Communication can often fall off after a new employee is onboarded; but you need to make it a point to touch base with a new hire on a consistent basis as they get acclimated to the job. After three weeks, three months, six months, and one year, you should hold an interview with your new hire to assess how things are going and really listen to what they’re saying. It may sound cliché to offer an “open door policy,” but it’s incredibly valuable to let your new employee know you’re available to speak with them about their concerns. They need to feel like they can come to you should challenges or problems arise. If you establish this level of trust right out of the gate, you’re more likely to hear when they have an issue with a coworker, an assignment, or a client. By addressing these frustrations and working through obstacles together as they arise, an employee is more likely to stay loyal to an organization.
This is one of the most crucial ways to improve employee retention. In today’s world you can’t just hire someone and assume they’ll offer you company loyalty year after year without anything in return. Keep your employees engaged and excited to come to work each day. Small moments of acknowledgement—whether that’s recognizing an employee’s hard work or achievement or holding an office party to celebrate a big win—can do wonders to foster a positive work environment that people want to stay in. Keep checking in with your employees and assessing how the relationship is progressing. Once you hire someone, you still want to create a desirable work environment for them and give them reasons to stay. Show them they matter and that you care about your relationship, whether they’ve been there five months or five years.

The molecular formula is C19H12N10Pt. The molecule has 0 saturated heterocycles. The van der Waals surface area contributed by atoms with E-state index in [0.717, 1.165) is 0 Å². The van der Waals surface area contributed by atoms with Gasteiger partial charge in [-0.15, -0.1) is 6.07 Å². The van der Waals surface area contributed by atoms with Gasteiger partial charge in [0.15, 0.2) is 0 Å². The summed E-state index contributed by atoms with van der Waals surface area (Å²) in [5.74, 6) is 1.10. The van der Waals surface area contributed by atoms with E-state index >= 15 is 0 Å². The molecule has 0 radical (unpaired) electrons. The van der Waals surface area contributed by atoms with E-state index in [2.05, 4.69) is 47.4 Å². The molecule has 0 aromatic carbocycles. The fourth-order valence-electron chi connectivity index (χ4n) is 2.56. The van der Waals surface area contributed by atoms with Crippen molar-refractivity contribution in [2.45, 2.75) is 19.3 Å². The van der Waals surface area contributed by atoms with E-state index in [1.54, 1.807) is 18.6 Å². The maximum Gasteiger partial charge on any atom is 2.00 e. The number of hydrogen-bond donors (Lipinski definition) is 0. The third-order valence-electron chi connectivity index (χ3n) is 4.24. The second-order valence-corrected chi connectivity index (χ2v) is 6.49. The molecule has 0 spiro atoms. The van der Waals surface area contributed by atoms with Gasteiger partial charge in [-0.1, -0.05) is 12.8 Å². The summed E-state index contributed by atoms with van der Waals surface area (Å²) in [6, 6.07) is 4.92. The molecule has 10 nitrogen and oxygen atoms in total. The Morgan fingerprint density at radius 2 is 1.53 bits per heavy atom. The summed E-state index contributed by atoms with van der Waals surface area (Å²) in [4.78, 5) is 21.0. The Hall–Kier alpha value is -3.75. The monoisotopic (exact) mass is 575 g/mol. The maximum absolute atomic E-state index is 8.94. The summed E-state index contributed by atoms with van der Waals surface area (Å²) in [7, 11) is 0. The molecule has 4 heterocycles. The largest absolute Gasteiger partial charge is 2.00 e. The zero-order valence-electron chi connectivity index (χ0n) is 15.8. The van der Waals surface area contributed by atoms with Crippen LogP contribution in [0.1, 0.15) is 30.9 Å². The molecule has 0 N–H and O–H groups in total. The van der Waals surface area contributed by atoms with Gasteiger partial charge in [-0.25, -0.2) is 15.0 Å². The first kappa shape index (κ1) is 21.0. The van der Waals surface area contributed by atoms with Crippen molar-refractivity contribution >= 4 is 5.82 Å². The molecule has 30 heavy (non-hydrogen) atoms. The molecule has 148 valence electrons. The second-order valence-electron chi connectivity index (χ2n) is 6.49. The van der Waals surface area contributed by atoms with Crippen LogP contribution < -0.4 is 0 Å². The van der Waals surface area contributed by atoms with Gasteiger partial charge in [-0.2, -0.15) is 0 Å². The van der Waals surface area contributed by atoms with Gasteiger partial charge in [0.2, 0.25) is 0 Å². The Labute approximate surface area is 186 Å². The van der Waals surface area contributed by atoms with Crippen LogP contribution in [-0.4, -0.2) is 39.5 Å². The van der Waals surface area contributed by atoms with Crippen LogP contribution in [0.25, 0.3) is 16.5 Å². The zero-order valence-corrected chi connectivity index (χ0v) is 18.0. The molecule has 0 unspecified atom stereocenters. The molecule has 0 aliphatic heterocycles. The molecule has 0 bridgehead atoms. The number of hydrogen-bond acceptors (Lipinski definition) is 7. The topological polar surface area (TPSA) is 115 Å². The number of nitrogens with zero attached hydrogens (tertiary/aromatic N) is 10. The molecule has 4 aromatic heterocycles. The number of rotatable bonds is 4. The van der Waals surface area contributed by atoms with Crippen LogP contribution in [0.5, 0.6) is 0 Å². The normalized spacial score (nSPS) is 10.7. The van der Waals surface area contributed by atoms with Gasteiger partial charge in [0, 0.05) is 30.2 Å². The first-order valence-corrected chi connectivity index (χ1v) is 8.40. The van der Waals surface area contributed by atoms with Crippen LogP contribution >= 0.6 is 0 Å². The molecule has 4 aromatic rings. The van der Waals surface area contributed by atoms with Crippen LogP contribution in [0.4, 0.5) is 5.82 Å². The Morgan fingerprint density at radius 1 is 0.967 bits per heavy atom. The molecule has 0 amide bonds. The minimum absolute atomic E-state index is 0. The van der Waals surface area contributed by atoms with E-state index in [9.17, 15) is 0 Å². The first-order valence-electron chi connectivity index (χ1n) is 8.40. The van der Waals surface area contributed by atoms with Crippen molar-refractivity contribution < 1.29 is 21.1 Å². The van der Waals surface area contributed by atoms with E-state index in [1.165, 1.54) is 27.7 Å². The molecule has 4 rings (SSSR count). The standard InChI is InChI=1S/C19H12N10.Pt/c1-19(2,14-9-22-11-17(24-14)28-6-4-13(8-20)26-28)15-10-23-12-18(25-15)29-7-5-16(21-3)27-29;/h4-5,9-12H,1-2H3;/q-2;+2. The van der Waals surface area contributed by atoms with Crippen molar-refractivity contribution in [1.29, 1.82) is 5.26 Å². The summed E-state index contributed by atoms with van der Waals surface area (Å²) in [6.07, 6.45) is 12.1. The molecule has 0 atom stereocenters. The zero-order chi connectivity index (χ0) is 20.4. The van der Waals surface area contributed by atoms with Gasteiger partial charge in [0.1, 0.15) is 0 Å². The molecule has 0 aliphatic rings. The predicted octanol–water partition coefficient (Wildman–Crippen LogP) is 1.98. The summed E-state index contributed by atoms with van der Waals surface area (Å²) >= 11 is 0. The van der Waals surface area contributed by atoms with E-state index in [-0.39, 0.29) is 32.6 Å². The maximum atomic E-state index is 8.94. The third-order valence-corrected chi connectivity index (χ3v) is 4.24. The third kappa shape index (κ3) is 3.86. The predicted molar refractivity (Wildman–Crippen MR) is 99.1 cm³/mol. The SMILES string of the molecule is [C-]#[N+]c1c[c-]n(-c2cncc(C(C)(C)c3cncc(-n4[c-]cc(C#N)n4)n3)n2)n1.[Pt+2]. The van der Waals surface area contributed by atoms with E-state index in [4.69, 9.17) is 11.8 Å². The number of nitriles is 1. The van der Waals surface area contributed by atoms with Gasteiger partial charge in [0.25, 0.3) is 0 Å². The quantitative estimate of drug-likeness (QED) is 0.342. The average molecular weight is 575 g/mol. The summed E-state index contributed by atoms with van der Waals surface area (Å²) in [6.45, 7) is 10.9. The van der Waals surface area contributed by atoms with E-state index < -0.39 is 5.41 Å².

While some turnover is inevitable, with these tips you can keep more of your valuable employees and cut down on the costs of high turnover. Hiring the right people—and keeping them at your company—is one of the best things you can do to give your organization a competitive edge in today’s marketplace.
About the Author
Matthew J. Schwartz is the Founder, President and CEO of MJS Executive Search with nearly two decades of experience in retained executive search. Matt’s expertise lies in bringing together key executives that exhibit passion and creativity with leading organizations in a wide range of functional areas such as Marketing, Sales, Digital, Interactive and more. From Digital and Social media to Machine Learning and AI, Matt is passionate about cutting edge technologies and is dedicated using his knowledge to help his clients remain or become leaders in their realm.
Founded in 2003, MJS Executive Search has established itself as a top retained executive search firm that identifies and places unique, hard to find executives in highly specialized roles.